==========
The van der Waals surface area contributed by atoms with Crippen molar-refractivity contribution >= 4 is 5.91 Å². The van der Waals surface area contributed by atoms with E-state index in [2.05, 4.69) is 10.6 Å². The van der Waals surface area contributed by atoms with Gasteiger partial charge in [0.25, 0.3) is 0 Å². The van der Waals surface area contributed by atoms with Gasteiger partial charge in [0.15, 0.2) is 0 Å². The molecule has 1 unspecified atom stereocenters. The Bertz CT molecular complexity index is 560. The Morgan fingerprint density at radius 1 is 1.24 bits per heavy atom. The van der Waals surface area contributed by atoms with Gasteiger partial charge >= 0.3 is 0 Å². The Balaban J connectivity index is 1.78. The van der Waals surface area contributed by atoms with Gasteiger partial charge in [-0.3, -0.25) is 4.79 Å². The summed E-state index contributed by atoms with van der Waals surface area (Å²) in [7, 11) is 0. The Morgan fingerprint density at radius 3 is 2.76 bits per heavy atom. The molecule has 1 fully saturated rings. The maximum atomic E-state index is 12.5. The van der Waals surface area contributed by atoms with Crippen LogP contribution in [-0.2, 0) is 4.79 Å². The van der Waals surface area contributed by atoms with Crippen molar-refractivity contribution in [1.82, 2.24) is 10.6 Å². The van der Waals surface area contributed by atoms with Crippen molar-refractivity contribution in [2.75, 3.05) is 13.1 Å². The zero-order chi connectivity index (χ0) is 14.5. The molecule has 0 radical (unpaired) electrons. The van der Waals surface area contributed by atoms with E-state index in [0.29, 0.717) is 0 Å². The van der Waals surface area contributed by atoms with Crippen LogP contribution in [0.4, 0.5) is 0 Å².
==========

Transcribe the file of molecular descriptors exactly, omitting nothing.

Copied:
The van der Waals surface area contributed by atoms with Crippen molar-refractivity contribution >= 4 is 5.91 Å². The van der Waals surface area contributed by atoms with E-state index in [2.05, 4.69) is 10.6 Å². The van der Waals surface area contributed by atoms with Gasteiger partial charge in [0.25, 0.3) is 0 Å². The van der Waals surface area contributed by atoms with Gasteiger partial charge in [0.15, 0.2) is 0 Å². The molecule has 1 unspecified atom stereocenters. The Bertz CT molecular complexity index is 560. The Morgan fingerprint density at radius 1 is 1.24 bits per heavy atom. The van der Waals surface area contributed by atoms with Gasteiger partial charge >= 0.3 is 0 Å². The Balaban J connectivity index is 1.78. The van der Waals surface area contributed by atoms with Gasteiger partial charge in [-0.3, -0.25) is 4.79 Å². The summed E-state index contributed by atoms with van der Waals surface area (Å²) in [7, 11) is 0. The Morgan fingerprint density at radius 3 is 2.76 bits per heavy atom. The molecule has 1 fully saturated rings. The maximum atomic E-state index is 12.5. The van der Waals surface area contributed by atoms with Crippen LogP contribution in [-0.2, 0) is 4.79 Å². The van der Waals surface area contributed by atoms with Crippen molar-refractivity contribution in [1.82, 2.24) is 10.6 Å². The van der Waals surface area contributed by atoms with Crippen molar-refractivity contribution in [2.75, 3.05) is 13.1 Å². The zero-order chi connectivity index (χ0) is 14.5. The molecule has 0 radical (unpaired) electrons. The van der Waals surface area contributed by atoms with E-state index in [0.29, 0.717) is 0 Å². The van der Waals surface area contributed by atoms with Crippen LogP contribution in [0.4, 0.5) is 0 Å².